I have been a participant of almost the entire life of a political party here, its fledgling conception in the Euston Friends meeting house, its founding convention in Camden Town Hall, its first congress, its finished constitution and its final capitulation into left-wing sectarianism. It was the dawn of hope and the dusk of despair and it sent me back to being an exiled activist.  That set of events almost summed up the periods of time I had been here, as the exuberant youth boundless with enthusiasm, attacking with vigour, passion and no fear.  As the adolescent with much of the verve but with more serious things on his mind, things that needed more thought and examination to fulfil dreams that remain lofty and ambitious.  Then as the middle-aged man, shaped by so much of no consequence and in realising it and the time which has been spent on it turns inward upon himself looking for something to blame having failed to find someone.  Now perhaps it is time for my brickwork to be cleaned, to be returned to the youth I was buoyed by the enjoyment of the fact that whilst so much has changed the majestic station remains as it has been, a beacon, for so many years.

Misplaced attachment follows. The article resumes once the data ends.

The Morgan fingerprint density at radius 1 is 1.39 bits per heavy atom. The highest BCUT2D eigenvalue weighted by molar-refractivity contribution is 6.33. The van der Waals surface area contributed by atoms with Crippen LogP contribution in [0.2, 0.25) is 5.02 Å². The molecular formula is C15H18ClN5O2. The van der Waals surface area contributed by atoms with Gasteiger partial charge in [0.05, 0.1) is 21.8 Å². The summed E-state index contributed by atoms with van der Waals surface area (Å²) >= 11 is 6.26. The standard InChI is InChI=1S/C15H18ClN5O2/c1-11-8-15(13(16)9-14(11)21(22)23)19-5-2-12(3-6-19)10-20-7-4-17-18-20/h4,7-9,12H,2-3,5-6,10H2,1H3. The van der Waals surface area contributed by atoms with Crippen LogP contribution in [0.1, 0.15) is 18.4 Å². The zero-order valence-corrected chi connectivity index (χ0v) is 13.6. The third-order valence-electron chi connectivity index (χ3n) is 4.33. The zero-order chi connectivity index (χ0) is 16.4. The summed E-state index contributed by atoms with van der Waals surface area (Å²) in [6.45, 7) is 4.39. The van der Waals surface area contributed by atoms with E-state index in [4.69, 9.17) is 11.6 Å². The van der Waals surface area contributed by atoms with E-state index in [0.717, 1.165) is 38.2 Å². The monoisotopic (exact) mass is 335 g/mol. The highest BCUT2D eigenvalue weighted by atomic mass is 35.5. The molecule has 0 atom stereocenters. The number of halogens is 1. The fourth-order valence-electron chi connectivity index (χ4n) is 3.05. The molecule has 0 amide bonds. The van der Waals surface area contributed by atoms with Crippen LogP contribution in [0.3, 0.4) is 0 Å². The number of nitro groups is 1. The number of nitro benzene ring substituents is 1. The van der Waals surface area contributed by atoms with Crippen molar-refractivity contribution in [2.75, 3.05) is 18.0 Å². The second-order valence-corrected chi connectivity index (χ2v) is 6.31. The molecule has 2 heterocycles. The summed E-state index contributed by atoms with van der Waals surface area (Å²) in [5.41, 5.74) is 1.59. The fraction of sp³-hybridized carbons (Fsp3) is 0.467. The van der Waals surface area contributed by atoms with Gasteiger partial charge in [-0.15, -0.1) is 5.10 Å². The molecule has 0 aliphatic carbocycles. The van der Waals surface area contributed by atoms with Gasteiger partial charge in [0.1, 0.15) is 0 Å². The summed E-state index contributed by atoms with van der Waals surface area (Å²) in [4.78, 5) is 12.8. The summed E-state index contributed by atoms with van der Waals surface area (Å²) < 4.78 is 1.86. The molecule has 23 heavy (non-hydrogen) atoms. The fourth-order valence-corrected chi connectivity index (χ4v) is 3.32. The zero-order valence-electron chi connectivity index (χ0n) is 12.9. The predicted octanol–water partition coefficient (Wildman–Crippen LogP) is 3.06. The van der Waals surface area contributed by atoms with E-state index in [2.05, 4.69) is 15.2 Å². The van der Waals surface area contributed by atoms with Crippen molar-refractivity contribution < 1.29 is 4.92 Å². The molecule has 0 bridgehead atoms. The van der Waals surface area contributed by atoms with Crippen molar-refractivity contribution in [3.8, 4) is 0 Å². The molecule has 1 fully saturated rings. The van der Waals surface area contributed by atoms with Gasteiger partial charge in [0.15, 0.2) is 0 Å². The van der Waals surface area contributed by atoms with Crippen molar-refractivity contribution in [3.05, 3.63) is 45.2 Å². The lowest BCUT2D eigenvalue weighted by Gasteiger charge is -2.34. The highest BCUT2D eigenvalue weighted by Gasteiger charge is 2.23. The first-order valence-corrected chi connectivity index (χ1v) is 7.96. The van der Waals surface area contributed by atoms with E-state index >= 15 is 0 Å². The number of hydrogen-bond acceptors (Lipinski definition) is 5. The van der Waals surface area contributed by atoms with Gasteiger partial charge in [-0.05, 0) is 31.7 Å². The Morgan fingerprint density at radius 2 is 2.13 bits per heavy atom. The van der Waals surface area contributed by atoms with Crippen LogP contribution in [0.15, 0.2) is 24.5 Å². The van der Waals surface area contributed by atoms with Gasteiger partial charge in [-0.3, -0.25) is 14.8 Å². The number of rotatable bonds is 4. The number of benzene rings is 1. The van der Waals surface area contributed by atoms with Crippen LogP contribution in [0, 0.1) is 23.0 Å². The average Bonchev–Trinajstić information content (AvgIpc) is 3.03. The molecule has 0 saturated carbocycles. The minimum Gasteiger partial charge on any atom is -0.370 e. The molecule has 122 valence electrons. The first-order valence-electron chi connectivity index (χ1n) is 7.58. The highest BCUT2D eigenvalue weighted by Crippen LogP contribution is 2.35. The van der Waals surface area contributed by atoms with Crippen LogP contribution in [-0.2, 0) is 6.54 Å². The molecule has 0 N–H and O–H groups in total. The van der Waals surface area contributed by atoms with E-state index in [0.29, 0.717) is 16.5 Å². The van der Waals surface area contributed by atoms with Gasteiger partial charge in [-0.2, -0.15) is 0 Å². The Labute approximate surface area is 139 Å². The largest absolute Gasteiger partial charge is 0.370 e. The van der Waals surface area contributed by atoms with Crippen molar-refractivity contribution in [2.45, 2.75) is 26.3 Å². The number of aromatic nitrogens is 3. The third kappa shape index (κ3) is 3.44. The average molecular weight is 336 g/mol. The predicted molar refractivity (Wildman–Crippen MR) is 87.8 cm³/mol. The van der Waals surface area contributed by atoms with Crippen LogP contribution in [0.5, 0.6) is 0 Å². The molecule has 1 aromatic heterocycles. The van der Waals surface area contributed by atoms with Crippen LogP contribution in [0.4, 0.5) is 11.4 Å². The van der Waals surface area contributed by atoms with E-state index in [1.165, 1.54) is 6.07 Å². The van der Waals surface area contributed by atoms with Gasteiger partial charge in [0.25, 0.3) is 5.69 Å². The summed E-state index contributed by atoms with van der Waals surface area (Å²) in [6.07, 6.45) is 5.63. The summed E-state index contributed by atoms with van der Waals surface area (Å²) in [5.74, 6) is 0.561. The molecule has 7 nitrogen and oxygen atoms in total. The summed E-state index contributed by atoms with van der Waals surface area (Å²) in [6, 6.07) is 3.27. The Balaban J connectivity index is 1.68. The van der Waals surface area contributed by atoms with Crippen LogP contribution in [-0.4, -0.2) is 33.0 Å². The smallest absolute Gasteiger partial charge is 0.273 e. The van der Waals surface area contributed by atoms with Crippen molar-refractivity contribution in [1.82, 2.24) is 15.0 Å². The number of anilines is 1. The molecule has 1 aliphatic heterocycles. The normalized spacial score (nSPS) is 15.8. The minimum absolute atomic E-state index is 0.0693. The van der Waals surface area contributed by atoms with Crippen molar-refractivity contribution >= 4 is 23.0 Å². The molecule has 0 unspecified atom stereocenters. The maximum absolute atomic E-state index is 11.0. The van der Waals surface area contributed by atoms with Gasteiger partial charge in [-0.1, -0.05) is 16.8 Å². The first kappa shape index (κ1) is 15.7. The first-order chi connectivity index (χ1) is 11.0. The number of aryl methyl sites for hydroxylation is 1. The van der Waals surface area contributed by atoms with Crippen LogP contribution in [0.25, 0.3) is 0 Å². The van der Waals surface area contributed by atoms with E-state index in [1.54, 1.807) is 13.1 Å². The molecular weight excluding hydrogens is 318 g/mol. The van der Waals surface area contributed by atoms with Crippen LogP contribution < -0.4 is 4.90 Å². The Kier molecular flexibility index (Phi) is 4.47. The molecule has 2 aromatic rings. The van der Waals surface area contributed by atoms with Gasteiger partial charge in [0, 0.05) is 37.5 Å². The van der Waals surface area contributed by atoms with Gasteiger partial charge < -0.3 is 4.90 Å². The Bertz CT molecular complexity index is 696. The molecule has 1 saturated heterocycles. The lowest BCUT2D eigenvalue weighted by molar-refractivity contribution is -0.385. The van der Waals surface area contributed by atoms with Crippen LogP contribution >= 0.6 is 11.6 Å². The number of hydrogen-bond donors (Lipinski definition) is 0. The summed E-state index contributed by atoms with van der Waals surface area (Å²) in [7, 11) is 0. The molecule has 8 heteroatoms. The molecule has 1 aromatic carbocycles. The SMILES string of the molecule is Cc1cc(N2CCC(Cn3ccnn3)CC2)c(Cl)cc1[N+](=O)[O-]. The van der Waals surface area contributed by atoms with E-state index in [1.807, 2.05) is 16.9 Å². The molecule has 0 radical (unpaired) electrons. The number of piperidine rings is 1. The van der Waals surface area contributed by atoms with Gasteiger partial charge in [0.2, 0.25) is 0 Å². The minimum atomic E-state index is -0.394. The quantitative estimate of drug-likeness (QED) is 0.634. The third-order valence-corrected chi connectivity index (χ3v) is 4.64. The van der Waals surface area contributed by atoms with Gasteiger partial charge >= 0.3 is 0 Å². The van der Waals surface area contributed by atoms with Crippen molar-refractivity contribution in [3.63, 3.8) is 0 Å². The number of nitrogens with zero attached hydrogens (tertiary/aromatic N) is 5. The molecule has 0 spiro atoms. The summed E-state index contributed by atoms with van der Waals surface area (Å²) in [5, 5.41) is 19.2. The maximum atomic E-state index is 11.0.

Song Of The Day ~ The Strokes – Is This It